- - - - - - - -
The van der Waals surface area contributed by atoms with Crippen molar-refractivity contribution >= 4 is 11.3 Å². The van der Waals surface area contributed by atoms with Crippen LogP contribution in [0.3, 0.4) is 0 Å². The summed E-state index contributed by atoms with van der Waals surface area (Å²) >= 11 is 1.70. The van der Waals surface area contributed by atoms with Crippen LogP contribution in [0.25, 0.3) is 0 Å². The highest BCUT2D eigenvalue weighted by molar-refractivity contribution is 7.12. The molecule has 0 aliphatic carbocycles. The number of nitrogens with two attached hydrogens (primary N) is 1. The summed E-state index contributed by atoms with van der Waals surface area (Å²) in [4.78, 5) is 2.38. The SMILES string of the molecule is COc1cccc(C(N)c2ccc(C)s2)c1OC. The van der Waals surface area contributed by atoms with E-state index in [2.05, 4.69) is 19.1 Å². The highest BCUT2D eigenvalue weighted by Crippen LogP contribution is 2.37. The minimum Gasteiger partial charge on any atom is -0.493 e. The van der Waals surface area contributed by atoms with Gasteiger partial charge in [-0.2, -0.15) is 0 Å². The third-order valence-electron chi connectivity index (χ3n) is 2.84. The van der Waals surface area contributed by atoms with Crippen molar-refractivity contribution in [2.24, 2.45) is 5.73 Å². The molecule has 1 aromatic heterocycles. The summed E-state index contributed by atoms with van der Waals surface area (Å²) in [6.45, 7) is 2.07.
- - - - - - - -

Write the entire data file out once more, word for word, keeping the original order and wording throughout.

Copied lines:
The van der Waals surface area contributed by atoms with Crippen molar-refractivity contribution >= 4 is 11.3 Å². The van der Waals surface area contributed by atoms with Crippen LogP contribution in [0.3, 0.4) is 0 Å². The summed E-state index contributed by atoms with van der Waals surface area (Å²) >= 11 is 1.70. The van der Waals surface area contributed by atoms with Crippen LogP contribution in [0.25, 0.3) is 0 Å². The highest BCUT2D eigenvalue weighted by molar-refractivity contribution is 7.12. The molecule has 0 aliphatic carbocycles. The number of nitrogens with two attached hydrogens (primary N) is 1. The summed E-state index contributed by atoms with van der Waals surface area (Å²) in [4.78, 5) is 2.38. The SMILES string of the molecule is COc1cccc(C(N)c2ccc(C)s2)c1OC. The van der Waals surface area contributed by atoms with E-state index in [2.05, 4.69) is 19.1 Å². The highest BCUT2D eigenvalue weighted by Crippen LogP contribution is 2.37. The minimum Gasteiger partial charge on any atom is -0.493 e. The van der Waals surface area contributed by atoms with Gasteiger partial charge in [-0.2, -0.15) is 0 Å². The third-order valence-electron chi connectivity index (χ3n) is 2.84. The van der Waals surface area contributed by atoms with Crippen molar-refractivity contribution in [2.24, 2.45) is 5.73 Å². The molecule has 1 aromatic heterocycles. The summed E-state index contributed by atoms with van der Waals surface area (Å²) in [6.45, 7) is 2.07.